Though 2014 is believed to be a good year for the Vietnam’s software industry, the country’s software firms have been warned that it would be not easy to make money if they cannot upgrade in terms of the operation scale, said the English language online newspaper VietNamNet Bridge.

Vietnamese software firms have missed a lot of opportunities to make money as they are small scaled businesses and incapable to undertake big projects, the online newspaper said

Though the world’s software market is considered as a big cake, and its piece for Vietnam is very modest.

Vietnam is the biggest partner of the Japanese market, but its turnover in the vast market just accounts for a small proportion of the total market value of 30 billion USD, according to the Japanese agencies.

FPT, the Vietnamese biggest technology group, can earn about tens of millions of dollars from the outsourcing contracts with Japanese firms.

In the past, low labour cost was a great advantage for Vietnam to obtain the contracts. A report by NeoIT, the US based outsourcing survey firm, showed that in 2011, the IT labour cost in Vietnam was 40 percent cheaper than that in China and India.

However, the advantage has become less great due to the high inflation and the wage increases. Meanwhile, some countries have just joined the world’s market, offering lower prices.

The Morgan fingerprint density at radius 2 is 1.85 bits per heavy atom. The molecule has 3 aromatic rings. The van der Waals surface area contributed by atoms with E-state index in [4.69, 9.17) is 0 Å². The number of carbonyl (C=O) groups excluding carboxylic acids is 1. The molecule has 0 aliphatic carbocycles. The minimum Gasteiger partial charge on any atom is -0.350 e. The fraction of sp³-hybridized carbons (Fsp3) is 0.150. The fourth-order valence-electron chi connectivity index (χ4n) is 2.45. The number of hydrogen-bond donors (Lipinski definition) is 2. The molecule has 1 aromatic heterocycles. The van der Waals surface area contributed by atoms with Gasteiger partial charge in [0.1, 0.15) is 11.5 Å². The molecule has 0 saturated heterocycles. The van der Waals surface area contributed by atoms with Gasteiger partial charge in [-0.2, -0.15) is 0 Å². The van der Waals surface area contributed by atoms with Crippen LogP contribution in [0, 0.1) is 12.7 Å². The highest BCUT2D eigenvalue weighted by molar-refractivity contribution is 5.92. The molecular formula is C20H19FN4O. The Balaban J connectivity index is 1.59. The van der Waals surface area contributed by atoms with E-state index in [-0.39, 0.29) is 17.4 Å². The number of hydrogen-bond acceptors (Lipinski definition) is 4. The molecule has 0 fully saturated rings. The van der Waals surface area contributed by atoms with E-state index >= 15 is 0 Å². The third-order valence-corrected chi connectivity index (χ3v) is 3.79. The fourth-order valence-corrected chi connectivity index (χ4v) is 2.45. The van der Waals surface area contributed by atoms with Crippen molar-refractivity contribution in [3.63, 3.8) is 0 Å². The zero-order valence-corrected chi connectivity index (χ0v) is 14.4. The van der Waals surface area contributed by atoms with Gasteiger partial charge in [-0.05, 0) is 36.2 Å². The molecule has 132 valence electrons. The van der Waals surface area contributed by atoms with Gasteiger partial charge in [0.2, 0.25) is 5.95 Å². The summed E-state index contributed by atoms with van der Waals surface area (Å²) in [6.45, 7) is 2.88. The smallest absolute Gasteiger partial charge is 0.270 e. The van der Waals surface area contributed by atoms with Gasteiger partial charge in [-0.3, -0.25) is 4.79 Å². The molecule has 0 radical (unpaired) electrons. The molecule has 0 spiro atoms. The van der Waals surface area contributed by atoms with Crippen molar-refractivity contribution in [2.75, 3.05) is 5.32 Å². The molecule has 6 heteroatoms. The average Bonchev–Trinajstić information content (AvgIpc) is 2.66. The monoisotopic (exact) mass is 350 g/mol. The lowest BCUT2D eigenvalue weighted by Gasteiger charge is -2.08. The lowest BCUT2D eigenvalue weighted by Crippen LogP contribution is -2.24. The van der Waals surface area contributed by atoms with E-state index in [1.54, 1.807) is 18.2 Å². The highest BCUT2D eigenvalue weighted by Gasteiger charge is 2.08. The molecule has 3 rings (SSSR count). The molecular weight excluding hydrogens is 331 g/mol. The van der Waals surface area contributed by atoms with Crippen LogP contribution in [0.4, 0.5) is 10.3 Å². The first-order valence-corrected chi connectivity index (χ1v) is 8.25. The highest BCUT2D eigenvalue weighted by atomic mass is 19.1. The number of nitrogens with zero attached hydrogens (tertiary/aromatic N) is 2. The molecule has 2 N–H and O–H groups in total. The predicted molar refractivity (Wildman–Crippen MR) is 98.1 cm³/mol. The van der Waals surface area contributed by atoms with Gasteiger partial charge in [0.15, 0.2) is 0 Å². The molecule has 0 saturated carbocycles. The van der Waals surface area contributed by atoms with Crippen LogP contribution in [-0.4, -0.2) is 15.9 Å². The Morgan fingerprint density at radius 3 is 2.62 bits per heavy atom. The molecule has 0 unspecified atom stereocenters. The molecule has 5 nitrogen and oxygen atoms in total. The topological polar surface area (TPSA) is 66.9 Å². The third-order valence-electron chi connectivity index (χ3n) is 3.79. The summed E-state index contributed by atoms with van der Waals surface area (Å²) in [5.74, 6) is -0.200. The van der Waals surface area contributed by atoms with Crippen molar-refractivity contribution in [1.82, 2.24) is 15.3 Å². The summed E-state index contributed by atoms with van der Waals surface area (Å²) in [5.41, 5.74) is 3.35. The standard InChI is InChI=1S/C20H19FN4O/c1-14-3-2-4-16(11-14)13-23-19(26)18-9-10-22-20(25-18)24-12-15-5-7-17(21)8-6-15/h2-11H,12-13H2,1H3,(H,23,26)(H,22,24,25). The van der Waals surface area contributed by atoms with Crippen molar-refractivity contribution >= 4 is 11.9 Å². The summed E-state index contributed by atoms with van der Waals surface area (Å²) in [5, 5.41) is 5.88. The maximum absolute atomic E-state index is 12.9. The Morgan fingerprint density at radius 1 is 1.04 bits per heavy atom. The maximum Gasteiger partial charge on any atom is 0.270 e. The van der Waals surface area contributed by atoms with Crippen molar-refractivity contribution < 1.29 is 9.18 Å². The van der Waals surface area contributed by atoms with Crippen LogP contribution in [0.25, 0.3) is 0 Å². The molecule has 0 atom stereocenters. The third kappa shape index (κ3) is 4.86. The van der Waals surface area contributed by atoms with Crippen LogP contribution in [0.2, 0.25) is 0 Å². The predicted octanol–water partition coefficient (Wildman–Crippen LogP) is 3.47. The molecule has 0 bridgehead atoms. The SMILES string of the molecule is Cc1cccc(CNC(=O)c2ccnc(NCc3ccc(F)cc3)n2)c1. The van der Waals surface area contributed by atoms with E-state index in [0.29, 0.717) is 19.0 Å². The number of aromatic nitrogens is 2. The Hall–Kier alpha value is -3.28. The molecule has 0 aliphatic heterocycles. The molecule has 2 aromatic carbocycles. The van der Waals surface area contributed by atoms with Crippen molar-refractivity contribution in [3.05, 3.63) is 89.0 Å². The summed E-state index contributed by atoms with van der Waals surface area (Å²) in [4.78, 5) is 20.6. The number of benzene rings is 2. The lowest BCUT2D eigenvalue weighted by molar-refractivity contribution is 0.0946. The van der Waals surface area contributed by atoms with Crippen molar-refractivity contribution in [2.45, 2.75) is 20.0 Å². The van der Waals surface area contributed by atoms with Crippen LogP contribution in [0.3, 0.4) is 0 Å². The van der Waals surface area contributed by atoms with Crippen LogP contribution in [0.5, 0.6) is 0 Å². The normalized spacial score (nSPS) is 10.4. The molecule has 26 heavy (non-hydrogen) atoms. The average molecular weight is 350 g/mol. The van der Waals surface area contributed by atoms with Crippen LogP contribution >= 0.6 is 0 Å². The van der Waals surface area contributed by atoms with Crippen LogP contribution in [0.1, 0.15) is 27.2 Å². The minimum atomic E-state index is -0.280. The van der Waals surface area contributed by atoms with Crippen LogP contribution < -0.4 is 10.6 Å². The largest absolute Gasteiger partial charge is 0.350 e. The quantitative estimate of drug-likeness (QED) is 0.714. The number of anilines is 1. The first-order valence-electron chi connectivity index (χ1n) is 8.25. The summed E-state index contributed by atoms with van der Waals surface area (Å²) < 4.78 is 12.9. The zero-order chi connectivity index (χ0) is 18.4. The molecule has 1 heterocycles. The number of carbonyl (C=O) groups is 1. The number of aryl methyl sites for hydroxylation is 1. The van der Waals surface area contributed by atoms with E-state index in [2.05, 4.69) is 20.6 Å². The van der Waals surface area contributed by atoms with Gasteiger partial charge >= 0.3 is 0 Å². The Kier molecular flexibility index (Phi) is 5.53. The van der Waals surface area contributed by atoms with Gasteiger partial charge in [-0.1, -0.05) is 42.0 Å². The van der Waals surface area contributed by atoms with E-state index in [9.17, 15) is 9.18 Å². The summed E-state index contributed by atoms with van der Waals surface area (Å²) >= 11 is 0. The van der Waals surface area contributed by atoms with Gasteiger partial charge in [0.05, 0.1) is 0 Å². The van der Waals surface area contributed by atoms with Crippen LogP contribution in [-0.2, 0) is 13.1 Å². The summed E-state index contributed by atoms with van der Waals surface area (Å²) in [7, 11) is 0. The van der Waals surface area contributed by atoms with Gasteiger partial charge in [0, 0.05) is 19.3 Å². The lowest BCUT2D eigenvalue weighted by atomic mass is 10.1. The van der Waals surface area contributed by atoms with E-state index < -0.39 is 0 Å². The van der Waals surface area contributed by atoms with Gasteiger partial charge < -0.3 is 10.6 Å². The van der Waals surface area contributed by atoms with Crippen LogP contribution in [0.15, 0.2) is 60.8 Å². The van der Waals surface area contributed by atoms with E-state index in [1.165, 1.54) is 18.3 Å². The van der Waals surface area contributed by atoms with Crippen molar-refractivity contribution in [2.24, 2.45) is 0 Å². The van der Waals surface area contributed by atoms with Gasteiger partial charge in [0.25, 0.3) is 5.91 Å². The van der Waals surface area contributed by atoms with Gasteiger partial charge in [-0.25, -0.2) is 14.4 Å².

Therefore, Vietnamese firms have been warned that if they cannot create new values in technological level, creativeness, IT solutions, the clients Vietnam now has would leave to seek other partners.

Tran Phuc Hong, Deputy General Director of TMA Solutions, believes that the biggest problem for Vietnam now is that Vietnamese software firms are still too small, which makes it impossible to undertake big projects.

The number of big firms with hundreds or thousands of workers, according to Hong, is too modest that it “can be counted with fingers.”

And even if Vietnam has hundreds or thousands of IT firms, the firms, with the small operation scale, would not be capable enough to “swallow the bigger pieces of the market cake.”

Ngo Hung Phuong, CEO of CSC Vietnam, has commented that the Vietnam’s software industry has slowed down in its development because it cannot make the breakthroughs to become a giant, the thing that India has successfully done.

In 2012, with 2.5 million workers, accounting for 0.25 percent of the total population, the software outsourcing and IT services created 100 billion USD, or 8 percent of India’s GDP.

Having been aware of the existing problems, IT firms have been gearing up with their plans to expand their business scale. TMA, with 1,500 workers, six branches overseas, has set up TMA Japan Center (TJC) which is in charge of developing the Japanese market. TJC plans to employ 500 engineers in the next three years instead of 150 as currently.

A source said that TMA needs hundreds programmers more this year in a plan to develop the US and North American markets.

Nguyen Dinh Quynh, Director of FPT Software Ho Chi Minh City, hopes that the Vietnam’s software industry would develop as a supply chain in the future. Under the supply chain model, FPT Software would get big contracts from foreign partners and allocate to domestic small and medium enterprises.-VNA